Doctors learn in teaching hospitals… natural resource managers learn in the woods.
Last week, ALRF hosted nine UNBC students enrolled in the Field Applications in Resource Management course taught annually by Roy Rea, Senior Lab Instructor, UNBC Ecosystem Science and Management Program. This is by no means your basic field skills training. It is an advanced level, 3rd year course where students are pushed to apply their university training to address real-life, diverse, complex, and sometimes contentious natural resource management problems.
Students are taught through hands-on modules (from 2 to 4 per day) led by both faculty and natural resource practitioners ranging from forestry to guide-outfitting to mining. And it’s not all about hard science either, students are taught soft skills including concepts in multi-stakholder consensus-building and the social and spiritual importance of the environment to First Nations people. The UNBC students themselves represent several disciplines including Forestry, Environmental Science and Biology Majors, which promotes peer-learning.
This week the students wrap up thier 2-week intensive educational journey at the John Prince Research Forest where they will assemble all their learning to address year’s case study project theme: “Boundary Issues”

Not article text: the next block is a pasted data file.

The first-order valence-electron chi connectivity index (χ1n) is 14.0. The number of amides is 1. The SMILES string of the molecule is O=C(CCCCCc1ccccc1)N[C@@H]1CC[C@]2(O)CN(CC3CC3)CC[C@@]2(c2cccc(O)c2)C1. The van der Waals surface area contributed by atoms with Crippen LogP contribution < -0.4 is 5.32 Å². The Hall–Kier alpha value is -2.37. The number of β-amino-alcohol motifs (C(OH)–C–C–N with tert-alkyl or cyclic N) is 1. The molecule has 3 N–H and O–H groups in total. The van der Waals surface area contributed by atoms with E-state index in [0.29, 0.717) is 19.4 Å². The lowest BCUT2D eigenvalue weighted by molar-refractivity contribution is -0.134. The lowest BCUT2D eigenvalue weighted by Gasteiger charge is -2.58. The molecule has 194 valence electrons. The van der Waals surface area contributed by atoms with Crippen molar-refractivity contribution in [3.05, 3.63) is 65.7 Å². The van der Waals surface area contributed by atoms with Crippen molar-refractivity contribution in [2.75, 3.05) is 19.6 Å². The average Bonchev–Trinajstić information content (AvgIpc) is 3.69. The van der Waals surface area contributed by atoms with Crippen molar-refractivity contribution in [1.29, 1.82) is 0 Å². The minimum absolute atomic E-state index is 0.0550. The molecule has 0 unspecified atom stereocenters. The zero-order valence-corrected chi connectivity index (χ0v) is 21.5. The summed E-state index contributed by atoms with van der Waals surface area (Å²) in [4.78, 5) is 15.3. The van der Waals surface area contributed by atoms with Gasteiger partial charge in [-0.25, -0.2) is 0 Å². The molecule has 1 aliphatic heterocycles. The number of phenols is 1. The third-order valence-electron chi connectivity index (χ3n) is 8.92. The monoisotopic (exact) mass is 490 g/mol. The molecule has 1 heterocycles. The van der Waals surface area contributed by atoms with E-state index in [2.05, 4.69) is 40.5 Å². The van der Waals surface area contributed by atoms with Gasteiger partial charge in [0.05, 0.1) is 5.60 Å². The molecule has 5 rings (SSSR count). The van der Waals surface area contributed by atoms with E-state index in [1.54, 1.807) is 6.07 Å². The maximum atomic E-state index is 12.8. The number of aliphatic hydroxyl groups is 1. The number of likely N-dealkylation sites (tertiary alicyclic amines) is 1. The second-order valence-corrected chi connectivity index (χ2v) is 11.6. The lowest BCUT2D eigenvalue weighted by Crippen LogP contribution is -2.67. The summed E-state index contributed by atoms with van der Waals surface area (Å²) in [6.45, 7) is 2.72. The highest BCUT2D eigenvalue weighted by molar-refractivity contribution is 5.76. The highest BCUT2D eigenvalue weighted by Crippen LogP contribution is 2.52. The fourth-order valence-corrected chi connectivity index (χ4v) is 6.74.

Last Friday, a group of volunteers from the community of Aleza Lake built steps to the entrance of the South Knolls Trail, and prepared a great lunch for the group after our work was done. Many thanks to Lloyd, Jerry, Ann and Alva for donating their time, ideas and building materials to the project! The wood chips, used for surfacing, were provided by a brushing crew from the PG Youth Custody Services Forestry Program working along the Upper Fraser Road near Giscome.
ALRF is holding several trail work bees in August and September, every second Friday. If you are interested in helping out, please contact us!
Marsh plume thistle (Cirsium palustre), listed as a noxious weed in BC’s Central Interior by the Invasive Plant Council of BC, is showing it’s presence in ALRF’s harvest areas. The plant grows in moist locations and competes with native plants and crop trees. A containment program for this purple-flowered plant is currently underway in the Central Interior aimed at preventing its expansion. According to the IPCBC the most effective way to limit the spread of the species is by cutting the plants down before they go to seed. Other methods such as biological controls and herbicides are in development.
Last summer, several harvest areas on the Research Forest were surveyed for invasive plants and several species were found in varying quantities. This provides excellent baseline information to help ALRF monitor increases and decreases in the diversity and abundance of invasive plants and to implement strategies for managing them.